Web Services and REST continuum

Original photos by onesecbeforethedub and jurvetson

REST also comes in different flavors. Some of the flavors below may not be considered to be RESTful by all REST proponents, but when we discuss REST versus SOAP based Web Services they all tend to end up in the RESTful corner.

The POX – Plain Old XML over HTTP – approach use HTTP as a transport protocol and transfer data using XML. It is similar to SOAP based Web Services, but doesn’t have a SOAP envelope or a WSDL. It is a way of doing RPC with data transferred in the body of the request.

The URI tunneling approach use HTTP as a transport protocol and is further based on URI templates. It uses the URI to transfer data, i.e. the data is transported inside the query string.

The CRUD – Create Read Update Delete – approach uses HTTP as an application protocol. Resources are identified with unique URIs and HTTP verbs (POST, GET, PUT and DELETE) are used to manipulate these resources. Data is transferred in the body and can be encoded using XML, JSON or other formats.

The HATEOASHypermedia As The Engine Of Application State – approach uses HTTP as an application protocol and identify resources using unique URIs, just like CRUD. Furthermore it uses hypermedia, essentially links and forms, to guide the consumer through a number of interactions with the service. Popular standardized media types that allow for the use of hypermedia are ATOM and XHTML.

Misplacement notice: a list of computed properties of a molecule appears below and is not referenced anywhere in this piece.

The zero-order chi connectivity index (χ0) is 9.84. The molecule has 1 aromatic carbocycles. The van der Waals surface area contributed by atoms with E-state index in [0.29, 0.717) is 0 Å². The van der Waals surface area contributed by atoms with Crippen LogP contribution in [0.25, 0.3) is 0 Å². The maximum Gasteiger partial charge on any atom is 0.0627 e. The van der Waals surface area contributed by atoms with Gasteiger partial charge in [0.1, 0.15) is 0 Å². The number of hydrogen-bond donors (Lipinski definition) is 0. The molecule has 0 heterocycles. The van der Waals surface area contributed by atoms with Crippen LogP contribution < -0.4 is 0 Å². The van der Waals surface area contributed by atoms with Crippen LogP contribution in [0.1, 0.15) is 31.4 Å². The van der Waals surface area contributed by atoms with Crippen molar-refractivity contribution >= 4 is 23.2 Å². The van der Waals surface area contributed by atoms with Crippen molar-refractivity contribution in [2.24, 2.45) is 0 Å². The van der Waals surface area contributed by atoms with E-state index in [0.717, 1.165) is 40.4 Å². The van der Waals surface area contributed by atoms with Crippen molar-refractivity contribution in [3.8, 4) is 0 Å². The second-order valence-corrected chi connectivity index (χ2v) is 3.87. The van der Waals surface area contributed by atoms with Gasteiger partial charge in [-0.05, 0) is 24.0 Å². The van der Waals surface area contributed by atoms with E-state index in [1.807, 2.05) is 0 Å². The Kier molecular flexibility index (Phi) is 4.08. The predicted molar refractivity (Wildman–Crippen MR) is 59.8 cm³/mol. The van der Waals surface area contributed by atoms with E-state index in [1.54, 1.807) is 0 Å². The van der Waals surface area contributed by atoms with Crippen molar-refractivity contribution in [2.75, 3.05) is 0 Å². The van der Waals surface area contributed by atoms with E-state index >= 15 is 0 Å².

These different REST flavors are positioned at different levels of the Richardsons maturity model. To learn more about REST (as well as Richardsons model) please refer to the REST in Practice book.

The maturity of publically available REST APIs

It seems to me that far from all those public RESTful APIs on the web qualify as hypermedia-enabled services. Below follows a few randomly picked examples that reinforces that thought:

  • Twitter: This search result (XML+Atom) offer some links like the next page of the search result. However, they do not offer links like
    • retweet
    • reply to
    • follow
  • Facebook: This search result (JSON) offers no hypermedia.
  • Linkedin: The Connections API call (XML) offers no hypermedia.
  • Amazon Elastic Compute Cloud: The Start Instances API call (XML) offers no hypermedia.

Update: Cesare Pautasso suggested I also link to the paper that he, Olaf Zimmerman and Frank Leymann published back in 2008: RESTful Web Services vs. “Big” Web Services.